"September 11th changed everything."

When exploring the notion of Hollywood becoming our national conscience, I can't help but find my memory drawn back to that fateful fall morning some fifteen years ago. It was a phrase we first heard in the immediate aftermath of that day's horrific events, and in the years and months since it has been tossed out by both electioneering politicos and partisan pundits with such regularity and nonchalance that it has lost much of its initial meaning.

"September 11th changed everything."

And yet, in many ways, it didn't.

Continue reading at Patheos...

Wednesday, February 17, 2016

The MovieFilm Podcast: Episode 88

With the Ryan Reynolds superhero epic Deadpool (read my review here) blowing the doors off the box office this past weekend, we take the opportunity to examine the stunning success of the X-Men spin-off and make some predictions about what its R-rated, blood-soaked path means for the future of the genre, and whether we can expect more violent, swear-filled superhero excursions in the near future. But that's not all! We also take the opportunity to discuss the new JJ Abrams-produced Hulu miniseries 11/22/63, offer reactions to the new trailers for Jason Bourne and Batman v. Superman, plus all the usual fun and frivolity you've come to expect. You can catch it through the embed below or via iTunes or Stitcher or TuneIn Radio (and make sure to write us a review or leave a star rating!). Like always, you can drop us a line at, or at our our Facebook page to tell us how we're doing!

Sunday, February 14, 2016

Nostalgia Theater: The Animated Rambo!

This past week I got the chance to interview Rambo creator David Morrell for the Nostalgia Theater Podcast, and while we covered a whole lot of ground in that chat, I asked him the one question that has been bugging me for thirty years: What were they thinking when they turned traumatized Vietnam vet John J. Rambo into an animated cartoon star for kids? You'll have to listen to the show to hear his answer, but let's take a moment to gaze upon the epic WTF-ness that is the animated Rambo: The Force of Freedom:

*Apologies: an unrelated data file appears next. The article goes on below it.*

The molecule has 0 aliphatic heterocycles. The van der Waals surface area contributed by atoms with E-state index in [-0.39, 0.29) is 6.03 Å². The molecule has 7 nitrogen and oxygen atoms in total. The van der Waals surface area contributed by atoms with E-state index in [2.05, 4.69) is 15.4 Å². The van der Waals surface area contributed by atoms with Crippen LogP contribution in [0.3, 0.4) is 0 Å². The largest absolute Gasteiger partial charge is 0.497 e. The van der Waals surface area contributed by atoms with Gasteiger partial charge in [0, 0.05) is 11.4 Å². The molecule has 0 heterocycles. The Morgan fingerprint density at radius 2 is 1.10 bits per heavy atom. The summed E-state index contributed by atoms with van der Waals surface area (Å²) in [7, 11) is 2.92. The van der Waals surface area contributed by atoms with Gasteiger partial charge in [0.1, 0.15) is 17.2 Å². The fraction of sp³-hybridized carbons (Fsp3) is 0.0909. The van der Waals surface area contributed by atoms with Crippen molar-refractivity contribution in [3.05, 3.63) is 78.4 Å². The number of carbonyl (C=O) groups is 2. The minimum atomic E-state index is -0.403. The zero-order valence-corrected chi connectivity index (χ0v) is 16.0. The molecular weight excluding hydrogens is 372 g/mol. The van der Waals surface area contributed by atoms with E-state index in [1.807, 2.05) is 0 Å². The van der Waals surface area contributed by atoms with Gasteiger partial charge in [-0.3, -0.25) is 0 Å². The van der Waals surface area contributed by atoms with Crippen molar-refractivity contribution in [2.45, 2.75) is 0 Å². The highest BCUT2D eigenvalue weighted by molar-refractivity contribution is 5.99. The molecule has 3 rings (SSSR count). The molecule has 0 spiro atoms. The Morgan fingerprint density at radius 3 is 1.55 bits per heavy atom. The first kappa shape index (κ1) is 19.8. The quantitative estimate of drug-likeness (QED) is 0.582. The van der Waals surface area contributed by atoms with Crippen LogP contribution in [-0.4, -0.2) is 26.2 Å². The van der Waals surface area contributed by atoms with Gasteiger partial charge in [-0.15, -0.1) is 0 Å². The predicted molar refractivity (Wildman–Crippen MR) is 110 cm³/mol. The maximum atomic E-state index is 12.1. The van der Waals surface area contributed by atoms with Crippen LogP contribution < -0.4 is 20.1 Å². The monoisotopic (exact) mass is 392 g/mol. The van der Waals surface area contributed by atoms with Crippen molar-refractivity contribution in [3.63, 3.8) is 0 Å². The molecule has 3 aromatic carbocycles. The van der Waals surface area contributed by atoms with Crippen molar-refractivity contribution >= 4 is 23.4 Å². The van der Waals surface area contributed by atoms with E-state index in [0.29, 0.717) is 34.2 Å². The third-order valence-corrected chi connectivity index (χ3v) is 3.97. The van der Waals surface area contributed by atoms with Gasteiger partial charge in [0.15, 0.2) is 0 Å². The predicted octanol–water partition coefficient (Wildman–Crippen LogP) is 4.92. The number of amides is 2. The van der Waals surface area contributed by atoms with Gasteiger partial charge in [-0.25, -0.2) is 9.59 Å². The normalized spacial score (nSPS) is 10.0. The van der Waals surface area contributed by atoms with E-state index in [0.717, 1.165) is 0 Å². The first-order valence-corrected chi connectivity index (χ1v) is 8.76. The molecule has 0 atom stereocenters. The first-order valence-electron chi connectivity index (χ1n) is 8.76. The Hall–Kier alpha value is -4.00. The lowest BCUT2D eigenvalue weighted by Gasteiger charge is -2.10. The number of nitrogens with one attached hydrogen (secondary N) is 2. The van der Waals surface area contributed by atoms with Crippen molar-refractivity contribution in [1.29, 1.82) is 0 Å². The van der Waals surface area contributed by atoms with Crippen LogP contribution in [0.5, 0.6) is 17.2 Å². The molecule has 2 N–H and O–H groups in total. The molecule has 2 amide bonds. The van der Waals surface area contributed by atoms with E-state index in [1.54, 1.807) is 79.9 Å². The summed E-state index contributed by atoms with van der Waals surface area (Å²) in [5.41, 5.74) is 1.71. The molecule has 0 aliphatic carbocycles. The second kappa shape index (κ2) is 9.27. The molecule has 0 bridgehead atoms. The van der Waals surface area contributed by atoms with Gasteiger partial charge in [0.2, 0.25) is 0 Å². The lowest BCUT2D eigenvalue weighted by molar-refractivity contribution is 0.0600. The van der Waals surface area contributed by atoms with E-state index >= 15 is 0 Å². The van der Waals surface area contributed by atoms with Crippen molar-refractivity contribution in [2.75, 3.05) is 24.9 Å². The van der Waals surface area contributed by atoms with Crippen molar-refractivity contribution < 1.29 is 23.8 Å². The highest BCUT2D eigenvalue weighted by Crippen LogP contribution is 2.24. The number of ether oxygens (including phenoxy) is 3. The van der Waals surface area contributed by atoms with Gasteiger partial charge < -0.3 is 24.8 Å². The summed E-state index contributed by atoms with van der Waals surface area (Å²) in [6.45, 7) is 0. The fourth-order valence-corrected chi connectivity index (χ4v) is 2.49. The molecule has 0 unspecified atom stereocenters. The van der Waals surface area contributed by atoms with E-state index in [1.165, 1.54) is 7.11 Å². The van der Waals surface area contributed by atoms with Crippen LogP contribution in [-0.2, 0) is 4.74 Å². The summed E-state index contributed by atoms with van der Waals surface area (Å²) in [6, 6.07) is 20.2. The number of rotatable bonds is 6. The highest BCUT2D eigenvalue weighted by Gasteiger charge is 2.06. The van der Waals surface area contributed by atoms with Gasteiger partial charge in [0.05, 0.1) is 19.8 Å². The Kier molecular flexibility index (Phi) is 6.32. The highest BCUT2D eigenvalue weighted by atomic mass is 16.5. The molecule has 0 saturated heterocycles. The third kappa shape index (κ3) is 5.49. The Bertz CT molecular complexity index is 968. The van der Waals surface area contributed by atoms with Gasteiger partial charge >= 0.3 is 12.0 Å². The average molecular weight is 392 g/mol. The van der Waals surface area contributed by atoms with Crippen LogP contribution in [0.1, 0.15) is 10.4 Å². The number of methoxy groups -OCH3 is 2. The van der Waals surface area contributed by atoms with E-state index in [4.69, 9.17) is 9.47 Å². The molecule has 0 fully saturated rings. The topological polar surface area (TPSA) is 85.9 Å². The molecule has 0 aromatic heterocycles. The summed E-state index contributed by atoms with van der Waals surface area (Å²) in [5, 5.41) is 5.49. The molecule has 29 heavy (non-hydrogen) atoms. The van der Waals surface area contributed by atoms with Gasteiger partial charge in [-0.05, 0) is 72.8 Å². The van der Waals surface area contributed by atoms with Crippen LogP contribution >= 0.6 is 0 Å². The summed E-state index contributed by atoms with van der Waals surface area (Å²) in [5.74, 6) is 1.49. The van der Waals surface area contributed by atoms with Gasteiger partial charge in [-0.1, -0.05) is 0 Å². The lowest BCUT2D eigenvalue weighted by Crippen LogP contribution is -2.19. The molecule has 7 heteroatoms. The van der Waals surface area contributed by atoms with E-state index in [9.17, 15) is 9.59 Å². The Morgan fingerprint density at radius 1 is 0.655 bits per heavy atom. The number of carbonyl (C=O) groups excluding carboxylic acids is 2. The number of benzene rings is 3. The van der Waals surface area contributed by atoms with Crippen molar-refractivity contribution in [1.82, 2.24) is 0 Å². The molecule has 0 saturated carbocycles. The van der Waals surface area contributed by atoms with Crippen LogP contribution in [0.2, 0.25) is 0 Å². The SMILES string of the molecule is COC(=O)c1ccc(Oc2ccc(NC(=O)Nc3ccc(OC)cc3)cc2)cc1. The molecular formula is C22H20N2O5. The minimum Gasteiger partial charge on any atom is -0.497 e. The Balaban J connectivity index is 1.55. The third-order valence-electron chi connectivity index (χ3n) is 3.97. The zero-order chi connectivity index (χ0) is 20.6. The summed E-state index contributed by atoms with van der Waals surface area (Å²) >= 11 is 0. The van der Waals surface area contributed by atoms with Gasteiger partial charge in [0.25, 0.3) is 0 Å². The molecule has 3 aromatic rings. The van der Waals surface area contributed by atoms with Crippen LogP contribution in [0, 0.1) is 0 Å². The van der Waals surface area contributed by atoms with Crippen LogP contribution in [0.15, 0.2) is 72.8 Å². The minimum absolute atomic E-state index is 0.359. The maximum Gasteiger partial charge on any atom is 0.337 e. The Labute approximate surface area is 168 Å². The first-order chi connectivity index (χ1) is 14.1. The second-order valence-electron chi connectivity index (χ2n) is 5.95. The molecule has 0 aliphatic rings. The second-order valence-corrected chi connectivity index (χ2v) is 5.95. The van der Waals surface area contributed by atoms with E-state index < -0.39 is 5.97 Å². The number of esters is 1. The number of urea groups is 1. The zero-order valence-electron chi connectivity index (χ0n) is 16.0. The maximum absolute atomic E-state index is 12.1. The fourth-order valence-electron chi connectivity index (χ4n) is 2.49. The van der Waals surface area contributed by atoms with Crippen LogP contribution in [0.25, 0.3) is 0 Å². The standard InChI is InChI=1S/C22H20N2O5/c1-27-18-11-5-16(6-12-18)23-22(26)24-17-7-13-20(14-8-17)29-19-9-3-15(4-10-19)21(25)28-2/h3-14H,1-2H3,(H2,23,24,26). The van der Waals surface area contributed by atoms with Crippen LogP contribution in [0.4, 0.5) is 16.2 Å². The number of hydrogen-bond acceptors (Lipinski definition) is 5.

Thursday, February 11, 2016

Here's the Final Batman v. Superman Trailer!

At this point I've lost count of how many trailers we've gotten for the upcoming Batman v. Superman, but I know that I bounce back and forth between being intrigued and fatigued based on which assemblage we're talking about. With the Zack Snyder-directed movie due to hit in around six short weeks, we're entering the final stretch marketing-wise, and at least Warners is ending on a strong foot with this final trailer.

I especially like the opening sequence that gives us a sense of how this new Ben Affleck iteration of the Dark Knight will operate, and how different he is from the previous Christopher Nolan version. (It also seems clearer than ever that, for a movie that began its life as a straight-ahead Man of Steel sequel, Superman is pretty much the bridesmaid in this flick.) Check it out below, and look for BvS in theaters on March 25.

Zaki's Review: Deadpool

When you think about it, it's a bit of a minor miracle that a movie like Deadpool even exists. The Tim Miller-directed comic book adaptation stars Ryan Reynolds as Marvel Comics' "Merc with a Mouth," a red-suited rogue created by Rob Liefeld & Fabian Nicieza who's built a fan fave reputation on wisecrackery and badassery. And while the R-rated film ostensibly exists within the same X-Men franchise that's given Twentieth Century Fox a steady stream of blockbusters since 2000, it's sort of off to one side of those other flicks.